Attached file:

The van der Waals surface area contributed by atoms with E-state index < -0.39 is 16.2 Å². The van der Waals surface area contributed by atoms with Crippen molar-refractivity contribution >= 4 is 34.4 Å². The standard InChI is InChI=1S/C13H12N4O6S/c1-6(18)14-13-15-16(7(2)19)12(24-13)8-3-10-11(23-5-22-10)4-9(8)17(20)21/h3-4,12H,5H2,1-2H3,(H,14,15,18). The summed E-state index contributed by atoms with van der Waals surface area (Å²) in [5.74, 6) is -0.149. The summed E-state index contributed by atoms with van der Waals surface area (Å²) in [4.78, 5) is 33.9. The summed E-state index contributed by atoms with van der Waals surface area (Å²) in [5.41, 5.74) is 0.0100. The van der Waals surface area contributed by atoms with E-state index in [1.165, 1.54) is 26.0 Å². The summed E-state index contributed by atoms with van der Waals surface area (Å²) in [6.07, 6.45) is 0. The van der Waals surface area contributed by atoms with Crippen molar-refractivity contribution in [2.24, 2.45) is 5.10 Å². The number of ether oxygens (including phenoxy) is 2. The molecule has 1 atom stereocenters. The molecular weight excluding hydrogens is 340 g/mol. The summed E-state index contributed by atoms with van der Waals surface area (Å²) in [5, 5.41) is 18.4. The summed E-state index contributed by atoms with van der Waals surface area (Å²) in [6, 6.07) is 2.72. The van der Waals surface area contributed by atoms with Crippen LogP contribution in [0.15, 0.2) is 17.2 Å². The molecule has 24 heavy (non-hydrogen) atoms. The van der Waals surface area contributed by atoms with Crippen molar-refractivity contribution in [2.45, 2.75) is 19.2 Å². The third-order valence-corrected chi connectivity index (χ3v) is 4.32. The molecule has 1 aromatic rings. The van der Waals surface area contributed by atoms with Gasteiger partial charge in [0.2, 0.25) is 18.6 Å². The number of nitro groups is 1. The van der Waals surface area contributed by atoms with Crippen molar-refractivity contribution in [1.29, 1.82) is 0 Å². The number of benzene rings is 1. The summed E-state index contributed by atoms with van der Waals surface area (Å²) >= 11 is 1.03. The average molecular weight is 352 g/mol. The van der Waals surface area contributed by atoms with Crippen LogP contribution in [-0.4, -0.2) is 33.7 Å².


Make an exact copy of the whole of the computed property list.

The van der Waals surface area contributed by atoms with E-state index < -0.39 is 16.2 Å². The van der Waals surface area contributed by atoms with Crippen molar-refractivity contribution >= 4 is 34.4 Å². The standard InChI is InChI=1S/C13H12N4O6S/c1-6(18)14-13-15-16(7(2)19)12(24-13)8-3-10-11(23-5-22-10)4-9(8)17(20)21/h3-4,12H,5H2,1-2H3,(H,14,15,18). The summed E-state index contributed by atoms with van der Waals surface area (Å²) in [5.74, 6) is -0.149. The summed E-state index contributed by atoms with van der Waals surface area (Å²) in [4.78, 5) is 33.9. The summed E-state index contributed by atoms with van der Waals surface area (Å²) in [5.41, 5.74) is 0.0100. The van der Waals surface area contributed by atoms with E-state index in [1.165, 1.54) is 26.0 Å². The summed E-state index contributed by atoms with van der Waals surface area (Å²) in [6.07, 6.45) is 0. The van der Waals surface area contributed by atoms with Crippen molar-refractivity contribution in [2.24, 2.45) is 5.10 Å². The number of ether oxygens (including phenoxy) is 2. The molecule has 1 atom stereocenters. The molecular weight excluding hydrogens is 340 g/mol. The summed E-state index contributed by atoms with van der Waals surface area (Å²) in [5, 5.41) is 18.4. The summed E-state index contributed by atoms with van der Waals surface area (Å²) in [6, 6.07) is 2.72. The van der Waals surface area contributed by atoms with Crippen LogP contribution in [0.15, 0.2) is 17.2 Å². The molecule has 24 heavy (non-hydrogen) atoms. The van der Waals surface area contributed by atoms with Crippen molar-refractivity contribution in [2.45, 2.75) is 19.2 Å². The third-order valence-corrected chi connectivity index (χ3v) is 4.32. The molecule has 1 aromatic rings. The van der Waals surface area contributed by atoms with Gasteiger partial charge in [0.2, 0.25) is 18.6 Å². The number of nitro groups is 1. The van der Waals surface area contributed by atoms with Crippen molar-refractivity contribution in [1.29, 1.82) is 0 Å². The number of benzene rings is 1. The summed E-state index contributed by atoms with van der Waals surface area (Å²) >= 11 is 1.03. The average molecular weight is 352 g/mol. The van der Waals surface area contributed by atoms with Crippen LogP contribution in [-0.4, -0.2) is 33.7 Å².